Monday, November 03, 2003

Kill Bill update
I was talking to a some friends last night, and a couple things were brought to my attention in relation to my previous post on "Kill Bill".
1): I've been living under a rock. My friends who teach in the high school say that all their students are super excited about the new “Kill Bill” movie. Partly because high school students always like these kind of violent movies, but the Japanese theme of the movie is also important to them. “Kill Bill” is filled with a lot of little references to Japanese cinema, which were all over my head, but not lost on the Japanese viewers. Also, I guess Tarantino has been on Japanese TV and Japanese game shows recently, because of this new interest in him and his movie. I suppose since I work in the Junior high and elementary schools, a certain amount of my ignorance towards the attitudes of High schoolers can be forgiven. I don’t really have a good excuse for not knowing Tarantino has been on Japanese TV regularly. Just goes to show I don’t always know what I’m talking about, and you should always take what I say with a grain of salt. But I still think there was some truth in my previous post, so I've chosen to write this addendum rather than go back and edit the original. The two different posts should perhaps balance each other out.
2): Also (and this is interesting), apparently the Japanese version of "Kill Bill" contains some scenes that were deemed too violent for American audiences. Specifically I guess the animation sequence was longer and more violent in the Japanese version. Also the climatic fight sequence at the end was apparently in black and white in the American movie theaters. Is this right? It was in color here in Japan. And also twice as long, with again more blood and violence than the American version.
So, if you read my previous “Kill Bill” post, and you thought, “Boy, he’s getting a bit squeamish, isn't he? I saw the movie, and I didn't think the violence was that bad.” Then this is possibly because we saw two different movies.
Which brings me to a bit of social commentary: Do you remember the movie, “Bowling for Columbine” when Michael Moore makes the point that it is kind of silly to blame violent media for the violent crime in America, when Europe and Japan have the same violent media, and a fraction of the violent crime? It was a good point I thought, and this is a good example. Another good example is the Japanese film “Battle Royale”, which was a huge hit in Japan. But because of the graphic depictions of high school students killing each other, no major distributor in the US would touch it, and it was essentially unreleaseable in the US. And yet Japan has barely any violent crime, and violent crime in the US is off the charts. Just some food for thought.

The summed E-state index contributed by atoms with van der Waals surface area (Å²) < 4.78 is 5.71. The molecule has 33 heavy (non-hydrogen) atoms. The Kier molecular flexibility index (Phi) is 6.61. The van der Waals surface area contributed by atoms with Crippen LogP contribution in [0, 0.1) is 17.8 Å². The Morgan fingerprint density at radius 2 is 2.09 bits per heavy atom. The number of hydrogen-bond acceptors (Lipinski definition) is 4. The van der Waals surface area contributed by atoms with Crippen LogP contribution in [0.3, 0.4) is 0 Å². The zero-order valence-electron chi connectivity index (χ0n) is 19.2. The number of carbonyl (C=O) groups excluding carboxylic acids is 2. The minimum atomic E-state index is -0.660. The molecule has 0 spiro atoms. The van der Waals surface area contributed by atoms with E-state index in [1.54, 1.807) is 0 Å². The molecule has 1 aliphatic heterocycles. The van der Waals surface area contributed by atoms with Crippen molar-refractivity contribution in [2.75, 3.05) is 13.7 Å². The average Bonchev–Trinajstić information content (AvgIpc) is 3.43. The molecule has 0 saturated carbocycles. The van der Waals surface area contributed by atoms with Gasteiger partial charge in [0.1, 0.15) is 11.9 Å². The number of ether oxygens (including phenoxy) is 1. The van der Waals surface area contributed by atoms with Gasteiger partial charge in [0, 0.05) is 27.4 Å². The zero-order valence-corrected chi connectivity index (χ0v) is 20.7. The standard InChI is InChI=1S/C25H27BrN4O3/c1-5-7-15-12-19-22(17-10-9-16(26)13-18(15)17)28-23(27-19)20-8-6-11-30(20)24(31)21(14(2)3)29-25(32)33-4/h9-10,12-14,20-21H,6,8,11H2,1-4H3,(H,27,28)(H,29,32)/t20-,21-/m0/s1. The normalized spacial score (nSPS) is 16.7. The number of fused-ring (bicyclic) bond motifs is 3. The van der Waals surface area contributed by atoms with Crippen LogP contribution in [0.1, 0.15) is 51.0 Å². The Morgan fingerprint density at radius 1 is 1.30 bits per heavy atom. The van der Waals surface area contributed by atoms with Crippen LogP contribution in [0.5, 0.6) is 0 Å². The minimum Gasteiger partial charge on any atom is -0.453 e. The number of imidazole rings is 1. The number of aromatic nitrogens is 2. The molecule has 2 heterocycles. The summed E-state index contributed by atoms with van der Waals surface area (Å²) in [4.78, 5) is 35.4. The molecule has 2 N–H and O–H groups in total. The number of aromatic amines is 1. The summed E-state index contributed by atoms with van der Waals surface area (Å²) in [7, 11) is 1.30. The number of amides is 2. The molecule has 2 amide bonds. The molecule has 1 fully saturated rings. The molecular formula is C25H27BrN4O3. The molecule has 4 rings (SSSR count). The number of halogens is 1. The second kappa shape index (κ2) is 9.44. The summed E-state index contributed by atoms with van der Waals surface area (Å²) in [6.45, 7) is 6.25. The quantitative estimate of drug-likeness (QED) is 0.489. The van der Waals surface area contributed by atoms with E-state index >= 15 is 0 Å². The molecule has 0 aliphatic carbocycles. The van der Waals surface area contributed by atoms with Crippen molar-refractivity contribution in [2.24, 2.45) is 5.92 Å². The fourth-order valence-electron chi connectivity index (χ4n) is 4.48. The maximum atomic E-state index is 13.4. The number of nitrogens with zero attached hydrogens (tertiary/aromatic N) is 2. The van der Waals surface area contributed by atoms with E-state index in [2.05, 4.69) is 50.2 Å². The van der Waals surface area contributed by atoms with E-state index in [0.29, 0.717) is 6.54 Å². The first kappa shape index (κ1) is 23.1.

Although to be fair, violent crime in Japan has gone up slightly in recent years (still nothing compared to the US, but it has gone up slightly). And some politicians in Japan have blamed violent media like “Battle Royale”. Also refer to point number one--always take everything I say with a grain of salt, because I don’t always know what I’m talking about.
Finally quick movie trivia: Did you know the really evil high school girl in “Kill Bill” was played by the same actress who played the really evil high school girl in “Battle Royale”? No you probably didn't, because it’s almost impossible to find a copy of “Battle Royale” in the US. But it's true.
[My spell checker is telling me "unreleaseable" isn't a real word, but I'm using it anyway].

Kill Bill Update update: Since I originally posted this, I did some surfing around on-line, and confirmed what my friends had told me. Indeed, as mentioned above, the Japanese version is more violent and bloody. You can surf the net and see for yourself if you like. I found conflicting reasons given on line, so I'm not sure which is accurate but either
1) It was trimmed down to secure an R rating in the US or
2) It was decided the Japanese audiences could handle the extra blood and gore better

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